There are many instances of prayer in the Bible, but many times we see them only as examples of devotion by those whom we consider saints. Prayer, after all, is little more than a crying out in times of desperation for most. However, there is one event in the life of Jesus which reveals the priority He placed upon prayer–when He cleansed the Temple.
The world and those who love it are continually attempting to fill our life with junk…. that is, unnecessary and unimportant stuff which robs our time alone with our resurrected King. The very joy, peace and strength we long for is replaced by stuff, stuff and more stuff. And we wonder why we get stressed out, fatigued, depressed and frustrated. We fall from the sustaining power of God’s Grace when we attempt to live the life of a believer apart from the abiding presence of Christ. And we forfeit the abiding presence of Christ when we place our own ‘doings’ ahead of getting alone with the Lord in prayer. We become spiritually defeated Christians.
This passage reveals the seriousness Jesus has about His temple and prayer.
“And Jesus entered the temple and drove out all who sold and bought in the temple, and he overturned the tables of the money-changers and the seats of those who sold pigeons. He said to them,“It is written, ‘My house shall be called a house of prayer,’ but you make it a den of robbers.” (Matt. 21:12-13)
We see the demonstration of the righteous anger of Christ, and it is in connection to prayer! What does this text say to you and me? How can we apply it to our life? How does it speak to the modern man?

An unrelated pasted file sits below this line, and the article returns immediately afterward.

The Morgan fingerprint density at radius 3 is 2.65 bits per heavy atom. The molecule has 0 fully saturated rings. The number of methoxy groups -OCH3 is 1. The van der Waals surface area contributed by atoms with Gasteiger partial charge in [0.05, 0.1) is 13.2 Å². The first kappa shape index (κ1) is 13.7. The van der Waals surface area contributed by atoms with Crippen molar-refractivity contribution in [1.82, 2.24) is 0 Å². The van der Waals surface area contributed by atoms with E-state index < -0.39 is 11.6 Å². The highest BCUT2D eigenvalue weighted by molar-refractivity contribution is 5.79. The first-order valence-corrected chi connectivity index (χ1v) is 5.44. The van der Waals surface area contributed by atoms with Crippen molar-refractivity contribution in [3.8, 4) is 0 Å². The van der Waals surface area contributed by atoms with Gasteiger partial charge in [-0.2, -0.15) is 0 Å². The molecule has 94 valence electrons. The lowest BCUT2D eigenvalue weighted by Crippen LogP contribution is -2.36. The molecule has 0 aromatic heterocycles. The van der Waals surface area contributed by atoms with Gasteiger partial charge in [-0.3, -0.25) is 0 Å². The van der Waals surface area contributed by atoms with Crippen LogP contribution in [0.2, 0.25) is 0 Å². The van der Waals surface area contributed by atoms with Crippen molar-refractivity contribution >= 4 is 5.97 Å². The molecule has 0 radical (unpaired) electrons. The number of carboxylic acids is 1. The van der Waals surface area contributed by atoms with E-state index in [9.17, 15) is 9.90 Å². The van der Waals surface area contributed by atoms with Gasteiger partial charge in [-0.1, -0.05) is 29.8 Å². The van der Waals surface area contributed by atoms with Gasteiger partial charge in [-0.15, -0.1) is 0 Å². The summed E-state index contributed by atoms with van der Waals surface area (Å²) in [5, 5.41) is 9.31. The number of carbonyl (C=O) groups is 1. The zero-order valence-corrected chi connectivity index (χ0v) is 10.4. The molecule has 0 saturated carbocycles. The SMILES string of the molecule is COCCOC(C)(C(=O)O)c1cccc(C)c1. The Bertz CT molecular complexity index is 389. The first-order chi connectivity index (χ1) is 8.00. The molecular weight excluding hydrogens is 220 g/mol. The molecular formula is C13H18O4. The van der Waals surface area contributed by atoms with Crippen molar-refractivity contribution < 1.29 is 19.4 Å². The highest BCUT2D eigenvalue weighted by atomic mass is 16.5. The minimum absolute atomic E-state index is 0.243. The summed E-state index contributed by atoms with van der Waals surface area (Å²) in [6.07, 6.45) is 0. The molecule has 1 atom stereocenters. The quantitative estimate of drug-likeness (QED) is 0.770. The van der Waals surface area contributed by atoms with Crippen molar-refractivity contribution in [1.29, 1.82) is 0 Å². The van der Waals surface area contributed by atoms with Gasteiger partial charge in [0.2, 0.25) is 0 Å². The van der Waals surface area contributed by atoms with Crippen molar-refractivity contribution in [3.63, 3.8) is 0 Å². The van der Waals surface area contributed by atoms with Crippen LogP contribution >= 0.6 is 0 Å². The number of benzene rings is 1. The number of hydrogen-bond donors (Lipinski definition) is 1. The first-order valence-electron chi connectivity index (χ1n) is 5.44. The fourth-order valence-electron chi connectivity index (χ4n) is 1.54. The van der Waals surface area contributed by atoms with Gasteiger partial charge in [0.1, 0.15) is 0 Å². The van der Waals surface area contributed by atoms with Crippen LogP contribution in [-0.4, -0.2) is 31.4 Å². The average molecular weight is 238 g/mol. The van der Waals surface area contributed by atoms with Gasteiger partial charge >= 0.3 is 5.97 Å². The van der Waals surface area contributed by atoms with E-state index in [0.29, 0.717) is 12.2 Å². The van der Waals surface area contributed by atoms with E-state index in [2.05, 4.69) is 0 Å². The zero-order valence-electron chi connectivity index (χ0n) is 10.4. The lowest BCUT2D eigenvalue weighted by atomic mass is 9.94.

Today, God’s Temple is no longer brick and mortar. As Christians, we are the temple of God. (1Cor. 3:16) The Holy Spirit lives in the heart and life of every person who belongs to Christ. And yes, Jesus is every bit as concerned about His temple today as He was when He walked the dusty streets of Jerusalem. The great mystery of the Christian faith is that our God comes into and lives in the heart of those who surrender to Him through faith and repentance. No other religion holds to this existential reality. ‘Christ in us’ is the distinct claim and experience of Christianity. We do not have to work ‘for God’ as other religions teach. Instead, the Lord works through us! (Col. 1:29) Our work is to simply trust Him to do His work. (John 6:28-29)
With that in mind, and reflecting upon our text, let us ask ourselves three questions:
*Are we busy about activities which rob us from prayer?
*Will we ask the Lord to show us the things in our life which are robbing us from being a temple of prayer?
*Will we let Him overturn and drive out the obstacles and idols from our heart and return us to a life of personal prayer?
Three simple questions; but our spiritual life hinges upon them.